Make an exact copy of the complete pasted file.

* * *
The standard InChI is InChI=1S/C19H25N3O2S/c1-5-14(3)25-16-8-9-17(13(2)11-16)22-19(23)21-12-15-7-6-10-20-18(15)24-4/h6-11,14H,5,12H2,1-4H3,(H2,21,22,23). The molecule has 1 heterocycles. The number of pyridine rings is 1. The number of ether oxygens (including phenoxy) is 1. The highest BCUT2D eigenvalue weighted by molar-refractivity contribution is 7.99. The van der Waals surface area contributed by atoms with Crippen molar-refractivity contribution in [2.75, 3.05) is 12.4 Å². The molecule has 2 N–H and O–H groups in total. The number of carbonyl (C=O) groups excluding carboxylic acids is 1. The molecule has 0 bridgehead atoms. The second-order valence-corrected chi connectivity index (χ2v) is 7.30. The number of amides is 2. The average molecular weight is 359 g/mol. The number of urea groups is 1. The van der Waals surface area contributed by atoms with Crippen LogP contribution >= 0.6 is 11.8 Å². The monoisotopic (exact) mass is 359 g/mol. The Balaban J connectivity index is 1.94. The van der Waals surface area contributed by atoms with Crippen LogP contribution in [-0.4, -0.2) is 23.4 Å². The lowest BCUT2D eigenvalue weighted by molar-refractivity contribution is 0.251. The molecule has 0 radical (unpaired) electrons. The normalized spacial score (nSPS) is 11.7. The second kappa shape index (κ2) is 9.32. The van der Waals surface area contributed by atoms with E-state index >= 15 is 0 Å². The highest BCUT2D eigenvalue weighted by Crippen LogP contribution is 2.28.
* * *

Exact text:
The standard InChI is InChI=1S/C19H25N3O2S/c1-5-14(3)25-16-8-9-17(13(2)11-16)22-19(23)21-12-15-7-6-10-20-18(15)24-4/h6-11,14H,5,12H2,1-4H3,(H2,21,22,23). The molecule has 1 heterocycles. The number of pyridine rings is 1. The number of ether oxygens (including phenoxy) is 1. The highest BCUT2D eigenvalue weighted by molar-refractivity contribution is 7.99. The van der Waals surface area contributed by atoms with Crippen molar-refractivity contribution in [2.75, 3.05) is 12.4 Å². The molecule has 2 N–H and O–H groups in total. The number of carbonyl (C=O) groups excluding carboxylic acids is 1. The molecule has 0 bridgehead atoms. The second-order valence-corrected chi connectivity index (χ2v) is 7.30. The number of amides is 2. The average molecular weight is 359 g/mol. The number of urea groups is 1. The van der Waals surface area contributed by atoms with Crippen LogP contribution >= 0.6 is 11.8 Å². The monoisotopic (exact) mass is 359 g/mol. The Balaban J connectivity index is 1.94. The van der Waals surface area contributed by atoms with Crippen LogP contribution in [-0.4, -0.2) is 23.4 Å². The lowest BCUT2D eigenvalue weighted by molar-refractivity contribution is 0.251. The molecule has 0 radical (unpaired) electrons. The normalized spacial score (nSPS) is 11.7. The second kappa shape index (κ2) is 9.32. The van der Waals surface area contributed by atoms with E-state index >= 15 is 0 Å². The highest BCUT2D eigenvalue weighted by Crippen LogP contribution is 2.28.